Weight Loss Or Gain From Taking Naltrexone

Medically Reviewed by Johnelle Smith, M.D. on March 17, 2022

Naltrexone (Vivitrol) is a medication that can suppress appetite and lead to weight loss in some people. Naltrexone alone is not prescribed for weight loss. It is commonly used as part of a medication-assisted treatment program for opioid or alcohol addiction.

Weight Changes From Taking Naltrexone

Changes in weight are a common concern among people who take prescription medications, like naltrexone, for mental health and substance use disorders.

Naltrexone, which is commonly prescribed for alcohol or opioid use disorder, is an opioid antagonist that can cause side effects associated with weight loss in some people.

Low-dose naltrexone, which is not associated with substance abuse treatment, may be prescribed off-label for weight management or as an anti-inflammatory drug for chronic pain management.

Learn more about using Naltrexone for addiction treatment

Does Naltrexone Cause Weight Gain?

Weight gain is not a reported side effect of naltrexone, also known as Vivitrol. It’s more common for the opposite to occur, although certain personal factors can affect this.

For instance, many people with chronic substance use disorders are malnourished. This can affect everything from weight to mood, sexual health, and psychological well-being.

A person may gain weight as a result of factors unrelated to their use of naltrexone, such as:

  • restoring nutrition in early recovery
  • changes in fluid intake
  • digestive issues
  • effects of other medications

Does Naltrexone Cause Weight Loss?

Naltrexone can suppress a person’s appetite and have other side effects that could potentially lead to weight loss.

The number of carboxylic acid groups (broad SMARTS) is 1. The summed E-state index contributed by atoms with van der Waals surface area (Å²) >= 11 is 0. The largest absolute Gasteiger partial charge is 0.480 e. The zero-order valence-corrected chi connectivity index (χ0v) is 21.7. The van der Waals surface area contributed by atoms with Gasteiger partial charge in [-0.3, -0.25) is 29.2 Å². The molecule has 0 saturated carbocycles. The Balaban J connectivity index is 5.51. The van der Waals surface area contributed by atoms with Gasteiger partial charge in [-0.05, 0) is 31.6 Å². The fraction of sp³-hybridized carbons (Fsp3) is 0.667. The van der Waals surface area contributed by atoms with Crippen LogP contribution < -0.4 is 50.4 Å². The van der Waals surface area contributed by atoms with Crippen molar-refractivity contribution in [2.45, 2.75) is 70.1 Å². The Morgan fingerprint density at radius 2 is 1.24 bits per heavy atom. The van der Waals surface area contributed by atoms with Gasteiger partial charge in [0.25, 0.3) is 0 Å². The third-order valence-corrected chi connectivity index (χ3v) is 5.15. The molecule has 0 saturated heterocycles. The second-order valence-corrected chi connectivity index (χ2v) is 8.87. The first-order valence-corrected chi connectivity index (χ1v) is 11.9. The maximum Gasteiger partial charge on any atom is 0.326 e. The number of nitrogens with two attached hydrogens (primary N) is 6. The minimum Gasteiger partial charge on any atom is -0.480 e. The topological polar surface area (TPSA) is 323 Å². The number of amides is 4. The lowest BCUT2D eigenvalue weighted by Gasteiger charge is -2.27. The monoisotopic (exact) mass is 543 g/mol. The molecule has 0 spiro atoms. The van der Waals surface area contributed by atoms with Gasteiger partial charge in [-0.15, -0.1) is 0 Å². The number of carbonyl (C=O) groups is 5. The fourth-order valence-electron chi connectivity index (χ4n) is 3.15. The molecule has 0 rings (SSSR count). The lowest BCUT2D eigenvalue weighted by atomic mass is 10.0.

Effects of naltrexone that could cause weight loss include:

  • reduced alcohol intake
  • nausea or vomiting
  • reduced appetite
  • decreased food cravings
  • diarrhea
  • stomach pain

Changes in weight while taking naltrexone may be influenced by the dose taken, dietary habits, and other personal factors during treatment.

Get Started On The Road To Recovery.

Get Confidential Help 24/7. Call Today!

(844) 616-3400

Is Naltrexone Prescribed For Weight Loss?

Naltrexone combined with bupropion (Contrave) is a form of naltrexone that is FDA-approved for weight management in people with a high body mass index (BMI).

Naltrexone drugs for substance use disorders, such as Vivitrol or ReVia, are not prescribed for weight management or weight loss.

What Factors Can Affect Changes In Weight With Naltrexone?

Not everyone reacts to medications in the same way. When taking naltrexone for a substance use disorder, there are various factors that can influence changes in weight.

These factors might include:

  • body mass index (BMI)
  • changes in appetite
  • changes in physical activity
  • dose of naltrexone taken
  • use of other substances
  • genetic factors
  • environmental factors

If you or a loved one is taking naltrexone and is concerned about changes in weight while on this medication, consider talking to your doctor for further guidance.

Find A Treatment Center That Offers Naltrexone Today

Naltrexone is a medication that can effectively reduce cravings for opioids and alcohol in addiction recovery. It has no known long-term side effects and is non-addictive.

Naltrexone is offered by some addiction rehab centers and treatment providers as a medically-assisted therapy option for people who have fully detoxed from drugs of abuse.

To find naltrexone treatment for yourself or a loved one with a substance use disorder, call our helpline for more information today.

This page does not provide medical advice. See more

Addiction Resource aims to provide only the most current, accurate information in regards to addiction and addiction treatment, which means we only reference the most credible sources available.

These include peer-reviewed journals, government entities and academic institutions, and leaders in addiction healthcare and advocacy. Learn more about how we safeguard our content by viewing our editorial policy.

  • Was this Helpful?
  • YesNo
Medically Reviewed by
Johnelle Smith, M.D. on March 17, 2022
Let us walk you through the treatment process. We're here to help.
For 24/7 Treatment Help:
100% Free & Confidential. Call (844) 616-3400